When I first started this blog, I wanted it to be perfect. I wanted to have perfectly written posts, with nice photographs and thoughtful words. I wanted to use the perfect colors and fonts. I wanted it to make sense, and I carefully edited what I chose to include, yet I limited my viewing audience.
I looked at other blogs on the internet, like one of my favorites, Manderson’s Bubble, and I felt inferior because my thoughts weren’t so organized. I didn’t seem to have a clear purpose, and I couldn’t convey my innermost thoughts as well as Bubbler does.
Then I began stumbling. This process requires me to review a given website before moving on to the next. I can ignore it, give it the thumbs up, or say I don’t like it. A record is kept, and as I’ve looked over my preferences from the past few days, I began to see a glimpse of myself. Hmm, I thought. This is interesting. I’m leaving a trail of clues behind me with every click of the mouse.
Ironically, many people attempt to remain anonymous on the internet, but if I take a look at the words and pictures they like – all of their blogs and tags and favorite things – I can see exactly who they are. In fact, perhaps this is a more accurate way to assess someone’s character, because the outward distractions of fashion and looks and polish do not exist at all – instead I get a direct glimpse of the very real, perhaps subconscious, part of a person. Of myself.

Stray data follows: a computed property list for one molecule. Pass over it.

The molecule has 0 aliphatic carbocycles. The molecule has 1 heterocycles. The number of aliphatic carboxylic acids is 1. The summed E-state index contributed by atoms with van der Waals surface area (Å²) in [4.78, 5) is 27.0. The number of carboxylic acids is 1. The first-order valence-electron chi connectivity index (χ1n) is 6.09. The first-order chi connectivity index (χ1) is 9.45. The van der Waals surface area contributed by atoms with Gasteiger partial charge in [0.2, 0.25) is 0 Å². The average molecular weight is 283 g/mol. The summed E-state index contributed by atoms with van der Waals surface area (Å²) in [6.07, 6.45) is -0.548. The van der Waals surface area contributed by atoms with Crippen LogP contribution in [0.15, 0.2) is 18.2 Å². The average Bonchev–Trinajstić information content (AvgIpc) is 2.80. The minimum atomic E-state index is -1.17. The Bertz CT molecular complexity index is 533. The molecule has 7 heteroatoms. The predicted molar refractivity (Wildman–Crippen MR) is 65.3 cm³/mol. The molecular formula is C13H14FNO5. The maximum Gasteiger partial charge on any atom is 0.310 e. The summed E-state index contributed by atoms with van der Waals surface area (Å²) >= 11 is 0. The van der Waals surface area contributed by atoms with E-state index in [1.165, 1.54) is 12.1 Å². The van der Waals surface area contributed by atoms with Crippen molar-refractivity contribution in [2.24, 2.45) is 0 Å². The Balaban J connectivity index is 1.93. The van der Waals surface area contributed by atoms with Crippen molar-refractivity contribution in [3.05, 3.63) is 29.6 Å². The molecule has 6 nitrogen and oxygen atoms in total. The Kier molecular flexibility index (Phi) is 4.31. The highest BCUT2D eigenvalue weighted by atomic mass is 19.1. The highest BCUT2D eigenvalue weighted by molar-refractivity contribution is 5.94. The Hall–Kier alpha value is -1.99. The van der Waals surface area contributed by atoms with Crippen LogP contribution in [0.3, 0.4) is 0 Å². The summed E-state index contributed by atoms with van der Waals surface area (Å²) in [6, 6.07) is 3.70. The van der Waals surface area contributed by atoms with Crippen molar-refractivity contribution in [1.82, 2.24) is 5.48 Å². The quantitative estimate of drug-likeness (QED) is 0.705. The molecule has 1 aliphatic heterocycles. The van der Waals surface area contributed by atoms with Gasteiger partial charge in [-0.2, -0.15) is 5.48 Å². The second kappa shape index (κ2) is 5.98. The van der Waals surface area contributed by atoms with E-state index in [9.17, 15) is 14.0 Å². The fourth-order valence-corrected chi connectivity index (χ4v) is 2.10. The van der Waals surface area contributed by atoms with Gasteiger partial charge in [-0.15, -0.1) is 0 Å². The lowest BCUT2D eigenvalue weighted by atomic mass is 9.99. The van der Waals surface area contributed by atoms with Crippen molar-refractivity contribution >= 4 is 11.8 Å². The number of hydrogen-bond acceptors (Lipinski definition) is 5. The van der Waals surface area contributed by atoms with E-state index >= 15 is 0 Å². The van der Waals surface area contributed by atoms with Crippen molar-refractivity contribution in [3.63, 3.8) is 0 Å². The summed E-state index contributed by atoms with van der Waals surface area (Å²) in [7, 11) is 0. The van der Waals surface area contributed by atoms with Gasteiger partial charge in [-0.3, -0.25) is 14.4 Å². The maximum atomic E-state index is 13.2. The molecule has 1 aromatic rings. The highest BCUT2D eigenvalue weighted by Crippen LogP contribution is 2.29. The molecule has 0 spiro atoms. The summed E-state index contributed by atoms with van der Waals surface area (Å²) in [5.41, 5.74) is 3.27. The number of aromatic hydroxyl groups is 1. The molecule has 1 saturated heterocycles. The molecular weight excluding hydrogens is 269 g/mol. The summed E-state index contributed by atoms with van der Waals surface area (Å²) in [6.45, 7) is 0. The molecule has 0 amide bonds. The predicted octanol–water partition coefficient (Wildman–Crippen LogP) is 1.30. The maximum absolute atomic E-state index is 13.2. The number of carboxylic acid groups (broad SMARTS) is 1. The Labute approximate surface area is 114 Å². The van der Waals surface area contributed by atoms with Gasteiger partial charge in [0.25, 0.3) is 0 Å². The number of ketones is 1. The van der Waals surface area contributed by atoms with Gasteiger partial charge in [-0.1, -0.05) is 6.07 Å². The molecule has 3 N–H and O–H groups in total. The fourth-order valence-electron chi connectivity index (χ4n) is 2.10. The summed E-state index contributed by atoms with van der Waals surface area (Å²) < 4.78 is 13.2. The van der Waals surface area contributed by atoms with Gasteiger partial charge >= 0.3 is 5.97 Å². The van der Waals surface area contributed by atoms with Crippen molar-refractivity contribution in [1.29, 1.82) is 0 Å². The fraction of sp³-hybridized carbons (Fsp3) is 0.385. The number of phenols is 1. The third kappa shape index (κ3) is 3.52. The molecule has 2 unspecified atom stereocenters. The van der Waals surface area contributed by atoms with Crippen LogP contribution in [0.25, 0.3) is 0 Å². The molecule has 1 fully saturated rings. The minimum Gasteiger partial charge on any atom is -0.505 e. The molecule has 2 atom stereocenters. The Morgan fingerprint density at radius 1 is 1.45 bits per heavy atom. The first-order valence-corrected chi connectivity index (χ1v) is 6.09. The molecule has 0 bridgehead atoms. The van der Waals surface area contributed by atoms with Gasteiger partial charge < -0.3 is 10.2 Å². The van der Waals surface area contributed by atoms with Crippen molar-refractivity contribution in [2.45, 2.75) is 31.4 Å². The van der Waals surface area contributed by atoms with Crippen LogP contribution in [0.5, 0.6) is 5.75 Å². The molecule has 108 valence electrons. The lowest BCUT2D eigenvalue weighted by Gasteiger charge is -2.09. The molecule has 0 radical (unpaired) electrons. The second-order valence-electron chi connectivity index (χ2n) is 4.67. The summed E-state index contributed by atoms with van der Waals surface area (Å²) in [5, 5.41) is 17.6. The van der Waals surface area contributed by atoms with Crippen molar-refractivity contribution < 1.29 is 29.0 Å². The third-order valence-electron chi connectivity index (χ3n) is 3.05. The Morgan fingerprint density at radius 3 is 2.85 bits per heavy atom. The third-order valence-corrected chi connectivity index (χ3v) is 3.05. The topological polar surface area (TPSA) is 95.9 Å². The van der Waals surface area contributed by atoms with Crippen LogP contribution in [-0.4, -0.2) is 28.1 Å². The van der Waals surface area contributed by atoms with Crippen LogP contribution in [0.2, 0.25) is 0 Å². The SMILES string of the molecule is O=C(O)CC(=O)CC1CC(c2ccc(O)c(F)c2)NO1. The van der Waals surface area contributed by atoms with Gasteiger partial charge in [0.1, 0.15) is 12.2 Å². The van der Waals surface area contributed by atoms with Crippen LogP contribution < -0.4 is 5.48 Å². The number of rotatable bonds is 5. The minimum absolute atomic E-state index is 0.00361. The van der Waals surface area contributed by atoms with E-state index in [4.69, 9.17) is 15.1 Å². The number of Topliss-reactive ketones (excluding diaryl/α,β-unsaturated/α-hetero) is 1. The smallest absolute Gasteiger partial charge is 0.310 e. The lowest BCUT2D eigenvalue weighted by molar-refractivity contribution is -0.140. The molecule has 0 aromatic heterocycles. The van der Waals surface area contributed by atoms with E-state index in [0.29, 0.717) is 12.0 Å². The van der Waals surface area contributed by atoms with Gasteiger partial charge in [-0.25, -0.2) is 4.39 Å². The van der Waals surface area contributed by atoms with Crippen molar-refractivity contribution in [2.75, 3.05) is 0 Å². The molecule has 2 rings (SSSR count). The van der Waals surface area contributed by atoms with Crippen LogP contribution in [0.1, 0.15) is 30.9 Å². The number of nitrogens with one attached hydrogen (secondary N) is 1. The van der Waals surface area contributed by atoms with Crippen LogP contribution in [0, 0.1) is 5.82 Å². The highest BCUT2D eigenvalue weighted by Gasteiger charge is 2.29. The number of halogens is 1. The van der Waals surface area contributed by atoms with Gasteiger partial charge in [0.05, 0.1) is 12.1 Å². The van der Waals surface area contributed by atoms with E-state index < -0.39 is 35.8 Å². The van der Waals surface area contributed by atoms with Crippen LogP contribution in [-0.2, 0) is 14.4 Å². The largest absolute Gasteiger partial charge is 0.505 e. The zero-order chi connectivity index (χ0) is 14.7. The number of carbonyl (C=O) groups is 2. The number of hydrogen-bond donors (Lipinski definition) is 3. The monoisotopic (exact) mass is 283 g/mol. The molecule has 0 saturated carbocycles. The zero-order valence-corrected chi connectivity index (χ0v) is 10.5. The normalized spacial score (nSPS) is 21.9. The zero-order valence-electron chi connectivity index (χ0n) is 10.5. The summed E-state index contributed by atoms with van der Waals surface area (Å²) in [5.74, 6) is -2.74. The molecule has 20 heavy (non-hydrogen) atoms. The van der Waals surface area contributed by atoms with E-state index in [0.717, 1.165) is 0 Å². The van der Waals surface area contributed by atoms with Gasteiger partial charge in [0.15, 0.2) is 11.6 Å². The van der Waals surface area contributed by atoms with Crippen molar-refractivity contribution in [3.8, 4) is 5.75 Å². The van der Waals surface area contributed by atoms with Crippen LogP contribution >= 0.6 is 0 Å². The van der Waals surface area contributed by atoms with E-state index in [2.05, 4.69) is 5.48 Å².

As I found things that seemed particularly important to me, I also posted them here at Unwritten. It dawned on me that I had appropriately named this blog after all. In the beginning, I did not know myself. I did not know what I liked or wanted or loved. Through this discovery process, I can connect with images and words, and even if I don’t understand why I’m attracted at first, I can pin them on my virtual bulletin board, then take a step back and see the patterns begin to emerge.
I haven’t felt such a love affair with technology since my college COBOL class. But my heart is open again to this amazing, exciting, powerful universe of limitless potential. Who would have thought that a machine with no soul could help me find mine?